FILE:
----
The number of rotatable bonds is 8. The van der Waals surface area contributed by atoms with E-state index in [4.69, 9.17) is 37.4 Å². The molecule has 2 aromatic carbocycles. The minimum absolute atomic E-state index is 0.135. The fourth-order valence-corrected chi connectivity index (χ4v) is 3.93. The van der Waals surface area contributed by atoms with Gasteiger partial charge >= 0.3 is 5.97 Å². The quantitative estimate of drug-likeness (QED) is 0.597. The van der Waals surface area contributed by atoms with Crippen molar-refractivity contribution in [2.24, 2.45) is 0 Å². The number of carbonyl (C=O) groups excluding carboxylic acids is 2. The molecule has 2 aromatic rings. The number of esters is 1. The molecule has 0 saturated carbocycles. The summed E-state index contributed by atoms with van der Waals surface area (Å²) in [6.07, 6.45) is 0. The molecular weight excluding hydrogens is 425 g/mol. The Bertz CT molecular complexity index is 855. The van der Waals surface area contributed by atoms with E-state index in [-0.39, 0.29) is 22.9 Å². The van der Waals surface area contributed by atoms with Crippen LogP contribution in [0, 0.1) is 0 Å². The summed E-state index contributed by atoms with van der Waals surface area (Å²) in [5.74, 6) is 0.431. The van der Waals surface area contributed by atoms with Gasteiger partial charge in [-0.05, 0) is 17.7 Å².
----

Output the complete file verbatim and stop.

The number of rotatable bonds is 8. The van der Waals surface area contributed by atoms with E-state index in [4.69, 9.17) is 37.4 Å². The molecule has 2 aromatic carbocycles. The minimum absolute atomic E-state index is 0.135. The fourth-order valence-corrected chi connectivity index (χ4v) is 3.93. The van der Waals surface area contributed by atoms with Gasteiger partial charge >= 0.3 is 5.97 Å². The quantitative estimate of drug-likeness (QED) is 0.597. The van der Waals surface area contributed by atoms with Crippen molar-refractivity contribution in [2.24, 2.45) is 0 Å². The number of carbonyl (C=O) groups excluding carboxylic acids is 2. The molecule has 2 aromatic rings. The number of esters is 1. The molecule has 0 saturated carbocycles. The summed E-state index contributed by atoms with van der Waals surface area (Å²) in [6.07, 6.45) is 0. The molecular weight excluding hydrogens is 425 g/mol. The Bertz CT molecular complexity index is 855. The van der Waals surface area contributed by atoms with E-state index in [-0.39, 0.29) is 22.9 Å². The van der Waals surface area contributed by atoms with Crippen LogP contribution in [0, 0.1) is 0 Å². The summed E-state index contributed by atoms with van der Waals surface area (Å²) in [5.74, 6) is 0.431. The van der Waals surface area contributed by atoms with Gasteiger partial charge in [-0.05, 0) is 17.7 Å².